In future Britain, charismatic delinquent Alex DeLarge is jailed and volunteers for an experimental aversion therapy developed by the government in an effort to solve society's crime problem - but not all goes according to plan.
A mentally unstable Vietnam war veteran works as a night-time taxi driver in New York City where the perceived decadence and sleaze feeds his urge for violent action, attempting to save a preadolescent prostitute in the process.
Robert De Niro,
A group of reporters who are trying to decipher the last word ever spoke by Charles Foster Kane, the millionaire newspaper tycoon: "Rosebud." The film begins with a news reel detailing Kane's life for the masses, and then from there, we are shown flashbacks from Kane's life. As the reporters investigate further, the viewers see a display of a fascinating man's rise to fame, and how he eventually fell off the "top of the world." Written by
The "newsreel" that opens the film is a perfect skewering of Henry Luce's 'Time Magazine' style of prose as used in 1940. 'Time' obituaries often began, "Death, as it must to all men, came last week to . . ." 'The New Yorker' published a parody in 1936, before "Kane": "Certainly to be taken with seriousness is Luce at thirty-eight, his fellowman already informed up to his ears, the shadow of his enterprises long across the land, his future plans impossible to imagine, staggering to contemplate. Where it will all end, knows God!" See more »
At his 25th birthday, Kane is told he has inherited the world's 6th largest fortune. A few years later, Kane says he is losing 1 million dollars per year and at that rate, will have to close the paper in 60 years, indicating his net worth at 60 million. At that time in the mid 1920's, there would have been many hundreds or more fortunes worth more than that. Rockefeller, Vanderbilt, Morgan, Carnegie, Rothchild, etc. See more »
I know why you're reading this. You're smart, you have great taste, a passion for cinema, and you see CK near the top of every 'Great Movie' list ever compiled. So with great anticipation you borrow a DVD copy and sit down for a real treat, and... you can't get through the first half hour. You fall asleep.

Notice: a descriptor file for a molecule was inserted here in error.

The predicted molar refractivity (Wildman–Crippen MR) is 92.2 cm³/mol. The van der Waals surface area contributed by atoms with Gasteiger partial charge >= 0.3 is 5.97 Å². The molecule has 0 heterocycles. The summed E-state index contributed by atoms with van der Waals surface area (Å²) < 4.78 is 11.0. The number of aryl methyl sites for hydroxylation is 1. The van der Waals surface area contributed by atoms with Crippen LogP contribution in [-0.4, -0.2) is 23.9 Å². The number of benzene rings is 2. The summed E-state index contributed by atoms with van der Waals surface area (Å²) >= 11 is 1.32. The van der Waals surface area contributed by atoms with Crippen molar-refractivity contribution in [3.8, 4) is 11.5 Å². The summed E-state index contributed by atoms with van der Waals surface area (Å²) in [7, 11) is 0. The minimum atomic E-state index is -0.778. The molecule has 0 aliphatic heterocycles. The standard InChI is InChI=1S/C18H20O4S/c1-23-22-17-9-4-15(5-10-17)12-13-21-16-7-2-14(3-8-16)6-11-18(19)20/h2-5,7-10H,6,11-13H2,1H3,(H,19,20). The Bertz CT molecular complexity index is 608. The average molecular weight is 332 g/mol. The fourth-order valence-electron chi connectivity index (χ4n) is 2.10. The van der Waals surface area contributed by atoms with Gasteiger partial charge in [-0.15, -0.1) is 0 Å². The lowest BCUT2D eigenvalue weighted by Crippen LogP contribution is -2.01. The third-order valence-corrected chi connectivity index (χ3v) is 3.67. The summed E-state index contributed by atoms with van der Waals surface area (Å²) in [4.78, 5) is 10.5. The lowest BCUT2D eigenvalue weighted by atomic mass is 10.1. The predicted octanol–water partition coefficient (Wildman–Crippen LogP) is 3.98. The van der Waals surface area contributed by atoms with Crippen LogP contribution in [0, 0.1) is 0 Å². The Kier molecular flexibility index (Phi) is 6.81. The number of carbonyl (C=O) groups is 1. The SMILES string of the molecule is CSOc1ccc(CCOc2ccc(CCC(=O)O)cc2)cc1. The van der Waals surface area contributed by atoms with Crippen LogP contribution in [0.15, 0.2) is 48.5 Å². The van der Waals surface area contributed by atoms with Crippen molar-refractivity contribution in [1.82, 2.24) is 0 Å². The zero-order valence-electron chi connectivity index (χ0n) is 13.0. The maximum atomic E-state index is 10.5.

Surprised, you think, 'It must be me, maybe I'm tired,' so a month later, you try again. But you don't even get as far as before, and wake up drooling out the corner of your mouth as a bloated Orson Welles, with really bad age make-up, groans 'Rosebud, Rosebud'.
It doesn't make sense. You're perplexed. You've watched other films on the lists... Casablanca made you stand up and cheer, cry, laugh, feel connected to all humanity. You even adore films on the list that some might consider oblique, like 8 1/2, which you reckon reinvented cinema language, weaving in and out of memory, dreams, psyche, reality, putting the human spirit up on the screen, making you cheer, laugh, and feel connected to all humanity.
So why does CK leave you so cold? You wonder, 'What's wrong with me? Am I stupid or something?'
Your borrowed DVD copy gathers dust (notice how the lender never asks for it back?), taunting your unquiet mind: "You must watch me: I'm the greatest film of all time!" But you shudder at the thought. Life's too short and, after all, there's more engaging things to do - like scraping plaque off the dog's teeth.
Years pass. Finally, you can take it no longer. You think, 'To be a serious film lover I MUST watch Citizen Kane! Maybe I was too immature before - yes, that must be it!' So you gird your loins and sit - awake!
through the whole thing. The whole turgid, ponderous, dull, vacuous,
plodding, dank catastrophe. It's even worse than you feared. An emotionally and intellectually empty story. Your average six year old can invent a more complex, engaging tale.
Genuinely puzzled, you ask people who name it as one of the greatest films of all time why they like it, and with barely concealed superiority that phoneys are wont to adopt, they wax lyrical talk about the haunting mystery of the final words, "Rosebud, rosebud". You notice there's no feeling behind what they say. They also talk a great deal about Gregg Toland's cinematography, with liberal references to "deep focus", and you appreciate this, you really do, the cinematography was damned fine, best thing about the movie. That shot which started outside the window then tracked back into the room was really cool. But you just don't believe a movie is made great by cinematography alone.
In all your inquiries, you never once hear the following phrase, spoken from the heart: "God, I love that film".
So here you find yourself, reading IMDb comments.
Well, let me tell you this: There's Nothing Wrong With You! You Are Right! It's Overrated Flashy Unintelligent Rubbish!
One day, perhaps (one can but dream), the coolest, greatest, most admired film being in the world will point out the bleeding obvious nakedness of this bloated Emperor, and the assorted film critics, film studies teachers, and others who need to be told what to think by an authority figure, shall squirm, and CK shall drop off the lists once and for all.
Until that great day, don't be afraid to speak the truth.
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